// ==> [ 1, 4, 'hello', 2, 999, 'there', 4.7 ]

Using similar objects, we can simply use const finalArray = new Set([...array1, ...array2]); To obtain the same result, again with increased efficiency (0.578ms for losh, 0.107ms For in-house, 540% more efficient). Plus, it’s even more obvious what’s actually happening when written explicitly.

This one is interesting because it’s a function I still use. When we first encountered JavaScript/programming, many of us were probably a little puzzled by how one couldn’t easily create new objects:

let pocket = ["phone", "wallet"];
let anotherPocket = pocket;
console.log(pocket === anotherPocket);
// ==> true

If we were unlucky with the solution we found, or if we had sharpened our learning (like me), we might have learned the Lochs solution, which duplicates any object given a function:

const _ = require("lodash");
let suitcase = clothes: true ;
let vacationItems = tripleTap: true, bag: suitcase ;
const vacationItemsClone = _.clone(vacationItems);

Although this solution works to make a shallow copy of a given object, it took me about an average of 0.611ms To clone this item. A better solution, to my mind, is one that uses the spread operator again:

let suitcase =  clothes: true ;
let vacationItems = tripleTap: true, bag: suitcase ;
const vacationItemsClone = ...vacationItems ;

The spread operator helps us to get the same result when taking only 0.105ms, It is 5.8 times (581% more efficient) faster than the LOSCH function! Another, similar method of cloning, gives almost the same time-frame. Of course, the objects given are very simple and there are possible instances in which my solution doesn’t work. Otherwise, the losh function will not be needed anymore.

but what about deepCloning An object, so that internal object references can also be cloned? For this, lodash Works a lot neat, but again inefficient:

const _ = require("lodash");let suitcase =  clothes: true ;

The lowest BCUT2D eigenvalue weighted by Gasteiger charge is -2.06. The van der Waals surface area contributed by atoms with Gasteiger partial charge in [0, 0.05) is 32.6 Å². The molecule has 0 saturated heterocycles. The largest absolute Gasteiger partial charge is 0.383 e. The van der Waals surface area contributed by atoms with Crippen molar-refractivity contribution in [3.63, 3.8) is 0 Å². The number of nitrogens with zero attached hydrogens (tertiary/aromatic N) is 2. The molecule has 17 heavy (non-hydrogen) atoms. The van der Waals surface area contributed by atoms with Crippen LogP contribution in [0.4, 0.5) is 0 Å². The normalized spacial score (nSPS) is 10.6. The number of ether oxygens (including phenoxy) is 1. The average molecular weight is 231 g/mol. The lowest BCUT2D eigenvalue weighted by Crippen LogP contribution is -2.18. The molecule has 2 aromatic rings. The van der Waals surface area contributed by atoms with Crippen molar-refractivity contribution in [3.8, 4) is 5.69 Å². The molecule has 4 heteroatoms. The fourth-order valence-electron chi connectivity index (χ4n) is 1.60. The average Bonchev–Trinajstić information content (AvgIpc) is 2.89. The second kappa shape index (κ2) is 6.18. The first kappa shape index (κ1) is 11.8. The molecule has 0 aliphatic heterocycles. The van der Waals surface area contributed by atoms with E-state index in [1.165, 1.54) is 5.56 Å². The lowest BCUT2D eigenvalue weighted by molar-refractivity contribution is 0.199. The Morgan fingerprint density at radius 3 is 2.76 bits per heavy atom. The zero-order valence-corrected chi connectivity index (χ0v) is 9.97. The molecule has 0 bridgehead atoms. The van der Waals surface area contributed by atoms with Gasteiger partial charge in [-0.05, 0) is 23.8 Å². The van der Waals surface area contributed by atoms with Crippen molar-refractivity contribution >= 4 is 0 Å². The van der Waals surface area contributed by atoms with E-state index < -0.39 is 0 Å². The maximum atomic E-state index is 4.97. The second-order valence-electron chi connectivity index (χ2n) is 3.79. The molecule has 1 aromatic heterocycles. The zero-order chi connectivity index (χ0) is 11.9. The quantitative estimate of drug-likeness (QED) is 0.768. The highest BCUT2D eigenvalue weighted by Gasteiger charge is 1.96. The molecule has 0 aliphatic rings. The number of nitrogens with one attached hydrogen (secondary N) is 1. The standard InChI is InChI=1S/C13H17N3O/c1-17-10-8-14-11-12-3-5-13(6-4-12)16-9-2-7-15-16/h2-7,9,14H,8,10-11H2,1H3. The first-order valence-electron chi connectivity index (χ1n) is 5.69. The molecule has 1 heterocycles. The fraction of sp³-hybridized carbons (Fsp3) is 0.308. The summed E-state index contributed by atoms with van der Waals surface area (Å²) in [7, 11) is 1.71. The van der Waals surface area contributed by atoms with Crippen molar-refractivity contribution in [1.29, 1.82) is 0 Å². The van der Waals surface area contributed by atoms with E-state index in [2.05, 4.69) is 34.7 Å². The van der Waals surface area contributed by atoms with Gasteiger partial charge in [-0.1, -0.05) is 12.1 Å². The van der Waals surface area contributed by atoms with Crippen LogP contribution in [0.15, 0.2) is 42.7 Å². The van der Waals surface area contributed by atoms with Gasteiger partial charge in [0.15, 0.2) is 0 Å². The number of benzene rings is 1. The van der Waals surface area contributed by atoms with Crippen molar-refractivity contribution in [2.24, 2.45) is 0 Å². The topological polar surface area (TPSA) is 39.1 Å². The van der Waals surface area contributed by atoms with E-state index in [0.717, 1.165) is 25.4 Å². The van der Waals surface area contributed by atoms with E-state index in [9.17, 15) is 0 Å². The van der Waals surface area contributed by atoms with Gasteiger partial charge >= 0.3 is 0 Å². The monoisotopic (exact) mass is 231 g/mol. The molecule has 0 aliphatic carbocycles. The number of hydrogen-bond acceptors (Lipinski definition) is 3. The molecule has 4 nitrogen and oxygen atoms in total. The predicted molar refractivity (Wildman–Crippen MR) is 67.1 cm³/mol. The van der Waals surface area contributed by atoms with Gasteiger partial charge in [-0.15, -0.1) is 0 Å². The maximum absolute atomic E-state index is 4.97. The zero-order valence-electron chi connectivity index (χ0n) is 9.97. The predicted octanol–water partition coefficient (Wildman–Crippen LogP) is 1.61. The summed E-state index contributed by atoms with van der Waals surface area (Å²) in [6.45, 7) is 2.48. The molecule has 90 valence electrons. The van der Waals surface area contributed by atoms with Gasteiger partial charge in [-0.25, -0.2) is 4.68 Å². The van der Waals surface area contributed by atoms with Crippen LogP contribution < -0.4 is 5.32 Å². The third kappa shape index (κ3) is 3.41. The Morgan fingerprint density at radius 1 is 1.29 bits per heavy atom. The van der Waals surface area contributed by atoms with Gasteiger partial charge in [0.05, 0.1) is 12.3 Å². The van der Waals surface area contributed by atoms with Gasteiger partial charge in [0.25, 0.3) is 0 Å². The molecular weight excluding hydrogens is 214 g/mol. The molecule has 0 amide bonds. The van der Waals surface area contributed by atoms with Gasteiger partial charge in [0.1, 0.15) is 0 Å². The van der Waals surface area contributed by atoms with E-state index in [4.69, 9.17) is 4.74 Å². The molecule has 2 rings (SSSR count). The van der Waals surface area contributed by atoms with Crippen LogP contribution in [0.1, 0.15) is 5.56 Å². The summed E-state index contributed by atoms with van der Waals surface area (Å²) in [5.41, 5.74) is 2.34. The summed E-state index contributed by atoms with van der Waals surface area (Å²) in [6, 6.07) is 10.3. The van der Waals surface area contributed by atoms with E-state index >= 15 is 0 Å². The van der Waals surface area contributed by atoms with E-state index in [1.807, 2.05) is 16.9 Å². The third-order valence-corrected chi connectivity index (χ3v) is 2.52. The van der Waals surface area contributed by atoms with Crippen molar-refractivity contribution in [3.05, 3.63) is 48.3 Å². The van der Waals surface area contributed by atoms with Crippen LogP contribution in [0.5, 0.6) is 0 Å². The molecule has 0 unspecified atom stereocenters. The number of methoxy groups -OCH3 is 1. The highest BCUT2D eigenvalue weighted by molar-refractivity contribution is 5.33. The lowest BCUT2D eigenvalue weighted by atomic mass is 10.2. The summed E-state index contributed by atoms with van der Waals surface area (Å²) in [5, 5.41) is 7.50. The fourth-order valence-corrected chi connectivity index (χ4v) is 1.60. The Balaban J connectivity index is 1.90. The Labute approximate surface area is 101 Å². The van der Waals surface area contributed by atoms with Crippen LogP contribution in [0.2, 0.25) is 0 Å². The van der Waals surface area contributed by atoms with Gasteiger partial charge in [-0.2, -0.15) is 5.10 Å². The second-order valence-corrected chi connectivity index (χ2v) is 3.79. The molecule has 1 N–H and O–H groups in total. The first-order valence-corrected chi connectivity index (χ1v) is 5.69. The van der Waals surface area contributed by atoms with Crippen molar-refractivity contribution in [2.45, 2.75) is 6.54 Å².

let vacationItems = tripleTap: true, bag: suitcase ; console.time();
const vacationItemsDeepClone = _.cloneDeep(vacationItems);

On my Mac, this function takes on average 0.985msWhereas my custom function only takes 0.197ms(500% more efficient):

let suitcase =  clothes: true ;
let vacationItems = tripleTap: true, bag: suitcase ;
const vacationItemsDeepClone = JSON.parse(

Clearly, this is a far more complicated-looking function than a simple one. cloneDeep()from losh, that’s why I still use cloneDeep() from losh. I agree that lodash The function isn’t particularly efficient, but it makes one’s code more readable and you won’t have to worry about the JSON class trying to string And Parse a very large object.

Lodash is a great library with many resources. I’ve often used the lodash.js function, such as difference()either isEqual(), However, I am claiming that excessive use of lodash.js, especially for some of the tasks I mentioned, can have a negative impact on your project.

Having code containing many different lodash.js functions requires new developers to learn packages rather than JavaScript, which takes time and effort. Using library functions, where simple functions will do, will reduce one’s understanding of a programming language, which, over time, will reduce one’s effectiveness at coding.